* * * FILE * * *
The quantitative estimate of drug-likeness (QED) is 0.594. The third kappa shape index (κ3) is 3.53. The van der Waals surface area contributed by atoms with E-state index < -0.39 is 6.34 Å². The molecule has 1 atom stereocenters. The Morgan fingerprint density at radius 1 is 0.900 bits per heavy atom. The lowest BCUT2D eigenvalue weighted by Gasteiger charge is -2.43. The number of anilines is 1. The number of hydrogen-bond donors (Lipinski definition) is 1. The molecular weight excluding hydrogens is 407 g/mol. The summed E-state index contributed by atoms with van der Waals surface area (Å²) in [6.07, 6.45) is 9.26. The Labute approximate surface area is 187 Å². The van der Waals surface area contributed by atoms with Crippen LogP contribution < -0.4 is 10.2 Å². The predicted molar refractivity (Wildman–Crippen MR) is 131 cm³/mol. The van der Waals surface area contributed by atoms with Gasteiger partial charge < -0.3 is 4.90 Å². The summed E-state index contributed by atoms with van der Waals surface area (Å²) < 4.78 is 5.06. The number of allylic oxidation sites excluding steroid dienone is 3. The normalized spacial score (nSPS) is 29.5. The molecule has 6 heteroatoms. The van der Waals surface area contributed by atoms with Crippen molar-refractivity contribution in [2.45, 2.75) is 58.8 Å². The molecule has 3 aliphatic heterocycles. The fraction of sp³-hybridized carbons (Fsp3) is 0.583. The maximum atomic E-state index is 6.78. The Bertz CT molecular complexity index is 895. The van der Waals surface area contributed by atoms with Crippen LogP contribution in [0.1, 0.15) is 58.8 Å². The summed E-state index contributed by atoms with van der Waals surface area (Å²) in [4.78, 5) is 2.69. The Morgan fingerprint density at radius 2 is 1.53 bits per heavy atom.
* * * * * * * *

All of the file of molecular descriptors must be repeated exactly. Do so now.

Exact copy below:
The quantitative estimate of drug-likeness (QED) is 0.594. The third kappa shape index (κ3) is 3.53. The van der Waals surface area contributed by atoms with E-state index < -0.39 is 6.34 Å². The molecule has 1 atom stereocenters. The Morgan fingerprint density at radius 1 is 0.900 bits per heavy atom. The lowest BCUT2D eigenvalue weighted by Gasteiger charge is -2.43. The number of anilines is 1. The number of hydrogen-bond donors (Lipinski definition) is 1. The molecular weight excluding hydrogens is 407 g/mol. The summed E-state index contributed by atoms with van der Waals surface area (Å²) in [6.07, 6.45) is 9.26. The Labute approximate surface area is 187 Å². The van der Waals surface area contributed by atoms with Crippen LogP contribution < -0.4 is 10.2 Å². The predicted molar refractivity (Wildman–Crippen MR) is 131 cm³/mol. The van der Waals surface area contributed by atoms with Gasteiger partial charge < -0.3 is 4.90 Å². The summed E-state index contributed by atoms with van der Waals surface area (Å²) < 4.78 is 5.06. The number of allylic oxidation sites excluding steroid dienone is 3. The normalized spacial score (nSPS) is 29.5. The molecule has 6 heteroatoms. The van der Waals surface area contributed by atoms with Crippen molar-refractivity contribution in [2.45, 2.75) is 58.8 Å². The molecule has 3 aliphatic heterocycles. The fraction of sp³-hybridized carbons (Fsp3) is 0.583. The maximum atomic E-state index is 6.78. The Bertz CT molecular complexity index is 895. The van der Waals surface area contributed by atoms with Crippen LogP contribution in [0.1, 0.15) is 58.8 Å². The summed E-state index contributed by atoms with van der Waals surface area (Å²) in [4.78, 5) is 2.69. The Morgan fingerprint density at radius 2 is 1.53 bits per heavy atom.